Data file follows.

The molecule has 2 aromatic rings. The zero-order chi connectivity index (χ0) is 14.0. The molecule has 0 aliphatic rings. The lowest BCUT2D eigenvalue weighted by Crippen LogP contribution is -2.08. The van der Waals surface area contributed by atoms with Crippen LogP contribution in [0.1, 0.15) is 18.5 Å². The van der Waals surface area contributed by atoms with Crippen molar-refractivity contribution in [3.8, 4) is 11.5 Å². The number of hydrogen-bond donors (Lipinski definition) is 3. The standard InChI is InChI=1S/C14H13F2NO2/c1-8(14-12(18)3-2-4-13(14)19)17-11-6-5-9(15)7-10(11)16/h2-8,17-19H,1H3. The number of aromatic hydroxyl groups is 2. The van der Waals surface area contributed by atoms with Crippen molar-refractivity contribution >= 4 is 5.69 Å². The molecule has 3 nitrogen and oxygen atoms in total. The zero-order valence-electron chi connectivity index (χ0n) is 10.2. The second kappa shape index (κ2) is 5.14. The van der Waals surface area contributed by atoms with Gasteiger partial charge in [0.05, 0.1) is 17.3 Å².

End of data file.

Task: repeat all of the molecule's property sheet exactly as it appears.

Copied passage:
The molecule has 2 aromatic rings. The zero-order chi connectivity index (χ0) is 14.0. The molecule has 0 aliphatic rings. The lowest BCUT2D eigenvalue weighted by Crippen LogP contribution is -2.08. The van der Waals surface area contributed by atoms with Crippen LogP contribution in [0.1, 0.15) is 18.5 Å². The van der Waals surface area contributed by atoms with Crippen molar-refractivity contribution in [3.8, 4) is 11.5 Å². The number of hydrogen-bond donors (Lipinski definition) is 3. The standard InChI is InChI=1S/C14H13F2NO2/c1-8(14-12(18)3-2-4-13(14)19)17-11-6-5-9(15)7-10(11)16/h2-8,17-19H,1H3. The number of aromatic hydroxyl groups is 2. The van der Waals surface area contributed by atoms with Crippen molar-refractivity contribution >= 4 is 5.69 Å². The molecule has 3 nitrogen and oxygen atoms in total. The zero-order valence-electron chi connectivity index (χ0n) is 10.2. The second kappa shape index (κ2) is 5.14. The van der Waals surface area contributed by atoms with Gasteiger partial charge in [0.05, 0.1) is 17.3 Å².